My thoughts on the major label debut single from PassCode.
Release Date: October 26th 2016
1. MISS UNLIMITED
3. Cry Out
4. MISS UNLIMITED (Instrumental)
If you asked me which “underground” Idol group would be the next to sign a major label deal, PassCode probably wouldn’t have been the first name that came to mind. That’s not me throwing shade or anything like that, it’s just that their kind of music isn’t really something I’d imagine that a record label would really be looking for. Apart from that though, it does make a lot of sense seeing as they’ve done pretty much everything there is to do without the monetary backing of a label to take them to the next level. They’ve also got a pretty decent following which is an attractive proposition for potential investors.
So PassCode have signed with Universal Music Japan, which means they’ve at least managed to escape the Avex curse. That’s already a massive win in my book, because you guys all know how I feel about Avex at this point. I guess PassCode still have some life in them and didn’t think signing with the label where careers go to die was a sound business move or something. That’s just pure conjecture on my part though. Even if it isn’t with Avex, major debuts are still difficult waters to navigate and there are still plenty of ways to screw up groups in the quest for more fans and more money.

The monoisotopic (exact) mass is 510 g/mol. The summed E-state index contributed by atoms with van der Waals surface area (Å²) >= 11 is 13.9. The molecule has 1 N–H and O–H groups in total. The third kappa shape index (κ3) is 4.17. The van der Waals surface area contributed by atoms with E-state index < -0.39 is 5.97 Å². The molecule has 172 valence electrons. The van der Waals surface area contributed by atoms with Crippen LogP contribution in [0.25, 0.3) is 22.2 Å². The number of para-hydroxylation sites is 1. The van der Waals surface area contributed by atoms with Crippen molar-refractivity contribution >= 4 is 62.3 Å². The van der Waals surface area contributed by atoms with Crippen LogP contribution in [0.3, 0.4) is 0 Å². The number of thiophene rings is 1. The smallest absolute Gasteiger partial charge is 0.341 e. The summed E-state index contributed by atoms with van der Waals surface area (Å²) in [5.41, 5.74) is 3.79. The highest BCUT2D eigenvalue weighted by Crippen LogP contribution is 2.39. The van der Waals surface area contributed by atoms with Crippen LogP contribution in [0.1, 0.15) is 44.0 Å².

I reviewed PassCode’s debut album on the site a few months back. You can go here to check that out if you want to read the whole thing, but the gist of it was that I thought all of the songs were pretty good. The only real problem I had with it was that the songs were pretty similar sounding, so listening to an entire album of them from front to back got pretty brutal towards the end. That’s why I’m kinda interested to see what happens with this major debut and to see if Universal bring any new ideas to the table to maybe freshen PassCode up a little bit. Let’s see how they did.